Kristin Armstrong Forges Teamwork with Her Partner in Mille Miglia Race
The columnist participated in the historic Italian car race as navigatore before coming home with lessons learned and gratitude felt
I spent several years of my life living between Austin and Europe. It seems like another lifetime, as some memories fade and others remain in sharp focus. I can see my children and me playing on the rocky beaches in the south of France, my son Luke’s first ice cream cone — a gelato in Florence — and my twins’ double stroller bumping along the cobblestones. I learned new languages, made friends, became a mother, learned about the world of professional cycling and started (and ended) a marriage. I became more at home in me because of my time far from home.
Between kids, life, COVID and other distractions, I lost my link across the pond. I have only been a few times since my life re-rooted back in the States. Sometimes I still dream in French or Spanish.
New seasons are opening up for me with an empty nest and a full heart. This past year I fell in Love, at last and for real, and the man who holds my heart also happens to race cars — specifically vintage race cars. A dream of his has been to race the Mille Miglia, a 1,000-mile historic race in Italy. The race has been run since 1926, and to enter you have to have a vintage car that meets very specific requirements. Mark has a poster of the racecourse hanging on the wall in his bedroom — the first thing I see in the morning when I open my eyes (other than the gorgeous man next to me). Like so many other dreams becoming reality at this time, he was thrilled when his car was accepted into the Mille. He invited me to join him as his co-driver on this bucket list adventure.
I pictured us driving around Italy in this beautiful race car, stopping at cafés for a cappuccino, gelato or an Aperol spritz. I imagined wearing big sunglasses with a scarf tied around my hair, calling forth my dormant inner Grace Kelly. In my mind it was a montage of slow romance and fast cars, filmed against a backdrop of picturesque Italian landscapes.
And then we got to Brescia.
This was not some leisurely drive through the countryside; we had training. Training at the Porsche racetrack to learn how to do speed trials, training with a roadbook to learn how to follow the course, training on the importance of making each time stamp — not one minute early and not one minute late. We thought: What have we gotten ourselves into? Mark and I were wide-eyed and totally unprepared. Thank God the man knows how to drive, really drive, because the clutch on our 1953 Osca MT4 was moodier than a teenager and everyone hauls ass and shrugs at traffic laws on the roads in Italy.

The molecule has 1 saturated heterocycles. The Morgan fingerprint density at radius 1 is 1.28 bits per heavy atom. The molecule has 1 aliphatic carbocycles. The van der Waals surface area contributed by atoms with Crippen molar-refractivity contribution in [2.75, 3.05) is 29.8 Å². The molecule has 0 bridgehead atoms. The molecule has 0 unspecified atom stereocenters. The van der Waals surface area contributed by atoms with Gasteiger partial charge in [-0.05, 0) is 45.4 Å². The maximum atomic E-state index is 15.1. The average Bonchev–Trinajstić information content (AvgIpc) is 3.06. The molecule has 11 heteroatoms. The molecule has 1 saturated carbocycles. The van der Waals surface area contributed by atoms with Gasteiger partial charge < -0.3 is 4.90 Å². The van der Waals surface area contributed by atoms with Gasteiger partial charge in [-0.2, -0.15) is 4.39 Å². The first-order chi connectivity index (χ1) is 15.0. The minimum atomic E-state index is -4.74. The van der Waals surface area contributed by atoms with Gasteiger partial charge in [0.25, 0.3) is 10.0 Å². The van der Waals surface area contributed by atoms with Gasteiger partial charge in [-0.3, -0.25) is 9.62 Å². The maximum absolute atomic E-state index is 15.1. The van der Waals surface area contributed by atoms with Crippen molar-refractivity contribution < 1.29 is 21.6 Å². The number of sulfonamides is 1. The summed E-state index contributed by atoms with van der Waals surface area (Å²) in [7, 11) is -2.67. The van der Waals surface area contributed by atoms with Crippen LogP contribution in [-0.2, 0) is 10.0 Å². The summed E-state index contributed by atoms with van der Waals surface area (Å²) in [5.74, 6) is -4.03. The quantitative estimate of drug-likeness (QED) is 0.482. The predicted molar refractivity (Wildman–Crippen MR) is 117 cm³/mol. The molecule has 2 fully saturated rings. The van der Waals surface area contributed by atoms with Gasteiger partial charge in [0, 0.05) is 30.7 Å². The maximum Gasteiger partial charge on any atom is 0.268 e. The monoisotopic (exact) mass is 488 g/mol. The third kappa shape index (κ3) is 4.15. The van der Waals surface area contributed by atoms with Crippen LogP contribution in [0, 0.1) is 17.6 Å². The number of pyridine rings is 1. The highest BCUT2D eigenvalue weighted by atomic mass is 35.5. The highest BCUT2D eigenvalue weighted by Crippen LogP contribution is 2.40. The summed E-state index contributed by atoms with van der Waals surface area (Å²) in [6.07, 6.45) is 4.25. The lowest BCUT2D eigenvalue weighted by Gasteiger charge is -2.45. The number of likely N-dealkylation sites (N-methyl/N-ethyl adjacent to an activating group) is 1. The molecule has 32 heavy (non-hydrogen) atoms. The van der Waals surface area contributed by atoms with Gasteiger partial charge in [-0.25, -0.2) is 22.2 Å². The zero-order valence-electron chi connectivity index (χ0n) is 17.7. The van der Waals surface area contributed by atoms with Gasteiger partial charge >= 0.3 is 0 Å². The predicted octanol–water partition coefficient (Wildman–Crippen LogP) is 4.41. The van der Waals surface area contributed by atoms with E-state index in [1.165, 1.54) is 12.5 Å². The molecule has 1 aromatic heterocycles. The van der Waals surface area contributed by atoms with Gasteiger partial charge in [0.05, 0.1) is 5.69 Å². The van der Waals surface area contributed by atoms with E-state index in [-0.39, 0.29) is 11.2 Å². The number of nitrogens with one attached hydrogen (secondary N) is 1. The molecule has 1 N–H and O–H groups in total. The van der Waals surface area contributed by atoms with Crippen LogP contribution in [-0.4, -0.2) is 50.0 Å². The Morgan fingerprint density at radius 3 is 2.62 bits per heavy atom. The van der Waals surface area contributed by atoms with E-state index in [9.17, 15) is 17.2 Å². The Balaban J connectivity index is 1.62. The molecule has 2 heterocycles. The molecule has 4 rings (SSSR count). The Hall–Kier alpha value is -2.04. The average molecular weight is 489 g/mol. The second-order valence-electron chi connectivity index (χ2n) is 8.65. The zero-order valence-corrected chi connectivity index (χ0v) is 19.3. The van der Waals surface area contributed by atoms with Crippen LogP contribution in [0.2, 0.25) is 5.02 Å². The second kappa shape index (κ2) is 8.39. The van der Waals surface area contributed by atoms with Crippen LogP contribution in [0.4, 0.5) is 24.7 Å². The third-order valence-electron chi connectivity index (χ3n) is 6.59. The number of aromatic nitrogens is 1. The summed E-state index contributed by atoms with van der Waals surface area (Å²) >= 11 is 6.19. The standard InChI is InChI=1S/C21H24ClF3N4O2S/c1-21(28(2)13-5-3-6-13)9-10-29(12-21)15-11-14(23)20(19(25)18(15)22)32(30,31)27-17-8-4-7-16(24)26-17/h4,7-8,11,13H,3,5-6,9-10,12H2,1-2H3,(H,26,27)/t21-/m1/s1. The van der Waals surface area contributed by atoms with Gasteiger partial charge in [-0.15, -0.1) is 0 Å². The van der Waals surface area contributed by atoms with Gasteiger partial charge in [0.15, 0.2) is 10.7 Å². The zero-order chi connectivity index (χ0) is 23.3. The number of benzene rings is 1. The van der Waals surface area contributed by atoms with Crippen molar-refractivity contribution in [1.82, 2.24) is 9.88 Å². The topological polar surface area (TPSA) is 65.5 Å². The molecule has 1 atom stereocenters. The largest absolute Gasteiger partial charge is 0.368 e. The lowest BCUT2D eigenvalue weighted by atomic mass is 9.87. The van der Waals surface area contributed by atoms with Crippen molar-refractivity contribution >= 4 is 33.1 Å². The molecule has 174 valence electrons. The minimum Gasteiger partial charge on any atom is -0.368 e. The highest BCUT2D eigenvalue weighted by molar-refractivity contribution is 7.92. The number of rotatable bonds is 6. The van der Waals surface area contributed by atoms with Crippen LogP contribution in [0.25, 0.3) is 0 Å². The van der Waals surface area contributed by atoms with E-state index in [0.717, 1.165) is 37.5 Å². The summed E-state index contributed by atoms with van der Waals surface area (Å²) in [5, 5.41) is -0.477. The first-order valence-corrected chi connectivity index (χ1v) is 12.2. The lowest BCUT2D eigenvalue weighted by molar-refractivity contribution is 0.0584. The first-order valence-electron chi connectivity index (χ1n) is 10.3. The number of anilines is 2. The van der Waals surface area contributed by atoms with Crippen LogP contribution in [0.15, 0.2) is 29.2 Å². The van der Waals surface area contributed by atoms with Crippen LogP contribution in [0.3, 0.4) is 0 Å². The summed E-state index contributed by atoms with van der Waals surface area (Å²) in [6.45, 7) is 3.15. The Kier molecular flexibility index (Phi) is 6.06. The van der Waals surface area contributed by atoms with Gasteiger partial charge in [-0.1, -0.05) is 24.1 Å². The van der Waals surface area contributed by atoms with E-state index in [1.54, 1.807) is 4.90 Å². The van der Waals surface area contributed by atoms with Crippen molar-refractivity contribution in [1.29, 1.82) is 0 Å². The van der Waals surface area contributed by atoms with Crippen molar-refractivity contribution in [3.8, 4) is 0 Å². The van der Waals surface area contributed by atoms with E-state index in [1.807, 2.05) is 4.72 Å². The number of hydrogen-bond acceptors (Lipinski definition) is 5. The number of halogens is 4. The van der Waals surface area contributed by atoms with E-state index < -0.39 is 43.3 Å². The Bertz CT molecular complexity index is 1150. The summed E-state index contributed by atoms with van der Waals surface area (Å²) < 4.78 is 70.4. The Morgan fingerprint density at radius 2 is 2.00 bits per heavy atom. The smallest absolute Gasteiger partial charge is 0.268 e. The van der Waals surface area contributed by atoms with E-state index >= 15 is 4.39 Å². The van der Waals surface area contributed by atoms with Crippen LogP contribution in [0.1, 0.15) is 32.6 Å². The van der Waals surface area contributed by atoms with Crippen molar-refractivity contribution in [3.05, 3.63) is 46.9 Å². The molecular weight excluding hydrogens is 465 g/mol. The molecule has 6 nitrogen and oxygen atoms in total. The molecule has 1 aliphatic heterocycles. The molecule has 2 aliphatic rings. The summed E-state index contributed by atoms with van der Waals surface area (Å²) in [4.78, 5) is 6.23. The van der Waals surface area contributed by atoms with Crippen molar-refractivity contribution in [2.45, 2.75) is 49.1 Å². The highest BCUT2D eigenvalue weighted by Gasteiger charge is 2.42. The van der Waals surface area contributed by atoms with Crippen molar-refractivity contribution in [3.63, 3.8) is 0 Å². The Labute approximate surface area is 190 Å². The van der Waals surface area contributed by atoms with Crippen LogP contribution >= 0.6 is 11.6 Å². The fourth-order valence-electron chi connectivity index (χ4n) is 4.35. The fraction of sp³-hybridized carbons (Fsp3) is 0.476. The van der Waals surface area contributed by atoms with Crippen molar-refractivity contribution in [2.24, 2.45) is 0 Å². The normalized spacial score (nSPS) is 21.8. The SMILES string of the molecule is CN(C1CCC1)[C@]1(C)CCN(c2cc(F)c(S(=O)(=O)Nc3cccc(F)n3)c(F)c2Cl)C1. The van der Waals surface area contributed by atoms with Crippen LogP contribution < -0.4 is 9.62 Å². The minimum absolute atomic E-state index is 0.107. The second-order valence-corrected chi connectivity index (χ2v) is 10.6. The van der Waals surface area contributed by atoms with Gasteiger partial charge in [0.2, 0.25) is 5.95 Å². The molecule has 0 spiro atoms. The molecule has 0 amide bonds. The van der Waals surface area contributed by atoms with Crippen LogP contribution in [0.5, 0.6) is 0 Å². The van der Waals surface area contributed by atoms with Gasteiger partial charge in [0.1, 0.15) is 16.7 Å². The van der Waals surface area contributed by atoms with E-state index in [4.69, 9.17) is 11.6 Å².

“New seasons are opening up for me with an empty nest and a full heart.
As the co-driver, I was the Navigatore, the navigator. This was highly amusing and terrifying to me because before the advent of Waze, I couldn’t find my way anywhere. The Navigatore was in charge of the roadbook, one spiral bound tome for each day of the race, with a series of instructions that looked like hieroglyphics on the inside of a cave, all arrows and circles and slash marks with notations in Italian.
Our car had no roof and no windshield. We didn’t know we needed headsets, so I spent 14 hours a day screaming directions into the wind. We didn’t understand the focus required to drive and navigate at top speeds, weaving through race cars, regular traffic, and tourists. We didn’t know it would be hotter than hell and we needed a tiny cooler; we spent three days drinking water as hot as tea. Instead of my Grace Kelly vibe, I was soggy with sweat that became a white salt coating by sunset. We were covered in exhaust grit with dirty nails, sunburns and crazy tangled hair. I smelled worse than a marathon. I got us lost one night, on the wrong highway bound for nowhere. I waited for him to scream obscenities at me and confirm that I sucked at this. Instead, he said gently, “Take a deep breath and figure out what we need to do next.” I somehow got us back on course and we made our time stamp to compete another day.
We made it all the way until the final day, where our sweet Osca broke down on a winding mountain road. The mechanic pulled what looked to be a broken bike chain from the engine, shrugged and said, “Finito.” And just like that, we were done. No red carpet podium finish line, no bottle of regional champagne. I made it back to the hotel room before I, too, broke down — sobbing. I wasn’t relieved it was over. I wasn’t happy to be in the AC or take a shower.
I didn’t want it to end.
Just us two in the little red car, one sunset that was so beautiful I cried, so many laughs, so much to learn, so freaking exhausted, so much trust in each other, a cold beer at the end of a long day, new friends, brightly colored cars driving through cobbled streets and ancient arches, a police escort around the Colosseum in Rome at night, collapsing in spoon sleep and waking up a few hours later to do it again, a whole other world opening up and taking us in. We learned things about ourselves and about each other that would have taken us many, many more miles. It was solidified — we are a team.
Grazie Mille. (A thousand thanks.)